Wednesday, February 16, 2005

Divine Providence Notebook

We are blessed every day with countless instances of hashgacha pratis, divine providence. Sometimes we see 'em, sometimes we don't, and sometimes we don't want to see.

But whether we are aware of these instances or not, or whether we want to see them or not, or whether we attribute these instances to "other" causative factors, the fact is ...

Hashem controls everything, every moment, every second. Everything that we encounter happens for a reason, and comes to teach us something, or to atone for something (kapara) we did wrong.

My family and I try to tune in on these instances of hashgacha pratis every day, and this notebook is an effort to force us to do more of it, and to share some of these examples of how Hashem guides us, teaches us, wakes us up, and loves us ... every moment of our lives.



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Feb 15, 2005 "Breakdown"
It was 11:10 pm, and we were leaving the office after a late night meeting in Jerusalem. I had 3 passengers from the office with me who worked in another division. As I rumbled out onto to S'dei Golda Meir on a chilly night, the old Toyota seemed to be moving smoothly, zipping down the hill toward Ramot. I turned right onto Yigal Yadin, past the Begin overpass, beginning the climb toward Ramat Shlomo and French Hill.
My friend in the passenger seat began to launch into a description of something that the company was doing wrong. He pointed out that they had adjusted the problem, but he kept harping on the "problem" with the company. I was feeling like I wanted him to stop complaining, as I had heard all this from him before. In fact, almost every interaction about the company, which he usually initiated, was negative.
It was then that the car suddenly lost power, sputtering, missing. I stepped on the gas, but the car was losing power, and it was happening just as we approached the merge from the Begin, at the base of the long, uphill climb to French Hill. Without thinking, I stopped my friend in mid-sentence. "Stop!" I turned to him and to the couple in the back seat and said just as quickly, "Say a tefillah, right now," as I pulled over into the right lane and slowed. I heard a prayer immediately being murmured from the backseat, merging with the one in my head, which was now moving almost inaudibly from my mouth.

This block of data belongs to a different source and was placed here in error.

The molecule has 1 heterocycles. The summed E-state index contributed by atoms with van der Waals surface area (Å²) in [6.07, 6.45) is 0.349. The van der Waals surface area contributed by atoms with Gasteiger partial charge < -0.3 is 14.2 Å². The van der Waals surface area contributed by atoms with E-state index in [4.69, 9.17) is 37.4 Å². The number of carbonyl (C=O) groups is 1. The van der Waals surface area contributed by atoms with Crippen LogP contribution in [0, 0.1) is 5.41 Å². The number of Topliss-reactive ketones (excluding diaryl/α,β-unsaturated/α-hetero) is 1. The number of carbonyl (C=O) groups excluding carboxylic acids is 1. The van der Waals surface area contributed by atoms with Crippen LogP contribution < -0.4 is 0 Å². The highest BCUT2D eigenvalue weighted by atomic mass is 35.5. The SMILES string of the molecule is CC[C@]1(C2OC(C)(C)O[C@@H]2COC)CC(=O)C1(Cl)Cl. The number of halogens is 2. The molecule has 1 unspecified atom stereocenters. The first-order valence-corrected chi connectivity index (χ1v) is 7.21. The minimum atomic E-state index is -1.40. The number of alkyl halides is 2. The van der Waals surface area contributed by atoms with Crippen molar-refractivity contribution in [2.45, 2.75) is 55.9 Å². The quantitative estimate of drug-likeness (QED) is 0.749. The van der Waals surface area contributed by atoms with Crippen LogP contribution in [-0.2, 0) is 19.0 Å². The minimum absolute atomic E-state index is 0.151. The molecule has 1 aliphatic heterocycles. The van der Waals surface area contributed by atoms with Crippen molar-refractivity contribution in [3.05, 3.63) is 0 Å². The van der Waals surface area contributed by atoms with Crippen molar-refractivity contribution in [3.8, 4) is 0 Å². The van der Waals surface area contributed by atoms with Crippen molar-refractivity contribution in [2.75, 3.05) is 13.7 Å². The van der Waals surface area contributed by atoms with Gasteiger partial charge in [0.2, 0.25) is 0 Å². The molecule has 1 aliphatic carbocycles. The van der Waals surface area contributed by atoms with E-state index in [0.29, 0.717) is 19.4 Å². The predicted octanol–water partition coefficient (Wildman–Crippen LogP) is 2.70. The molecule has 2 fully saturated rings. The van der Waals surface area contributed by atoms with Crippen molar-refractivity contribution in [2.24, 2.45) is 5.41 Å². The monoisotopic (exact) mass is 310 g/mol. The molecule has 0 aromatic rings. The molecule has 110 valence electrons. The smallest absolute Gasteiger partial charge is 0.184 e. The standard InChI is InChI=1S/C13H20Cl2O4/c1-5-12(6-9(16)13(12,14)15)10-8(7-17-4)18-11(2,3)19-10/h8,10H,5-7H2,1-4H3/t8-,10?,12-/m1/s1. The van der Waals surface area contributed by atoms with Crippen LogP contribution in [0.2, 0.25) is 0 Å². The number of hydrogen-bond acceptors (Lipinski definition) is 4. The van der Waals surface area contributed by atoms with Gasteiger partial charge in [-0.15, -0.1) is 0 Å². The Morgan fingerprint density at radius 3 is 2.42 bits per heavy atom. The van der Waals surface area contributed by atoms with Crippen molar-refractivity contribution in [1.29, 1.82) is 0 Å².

Seconds later, I shifted to second gear, pressed on the gas, and moved forward. There was power! I was worried we would not make it up the steep hill ahead, but steadily, within moments, there was full, reliable power as we continued our tefillos. The scare was over. Hashem had heard, and He responded, on the spot.
The message was clear: Stop the negativity, don't talk badly about those who are providing your livelihood, your parnasah. Instead, find a way to be positive, to be grateful, and to thank Hashem.
April 13, 2005 "200 Shekels"
Our friends were here in Israel, having just called us out of the blue to go out to breakfast with them in Jerusalem. Great, Esther and I love going out for breakfast. Only one problem this time, we had no money. Esther had just finished davening (praying), including the usual prayer for parnasah (livelihood). After she heard about the breakfast plan, and realizing that we had no cash to pay for it, she decided that she would go upstairs and look under the mattress, hoping that 200 shekels would mysteriously appear. Although she had previously used up the cash that she had put there before, she was quite confident that Hashem would provide 200 shekels for some reason. So, she went upstairs, felt under the mattress, and pulled out a crispy new 200 shekel bill. The eggs tasted especially good that day!
The message was clear: Ask Hashem for anything you need, and he will give it to you! It may not be as straightforward as that everytime, because what we think we need and what Hashem knows we need are often not the same. But, if we have sufficient emunah and bitachon (faith and trust), we will see that Hashem in fact gives us everything we need.

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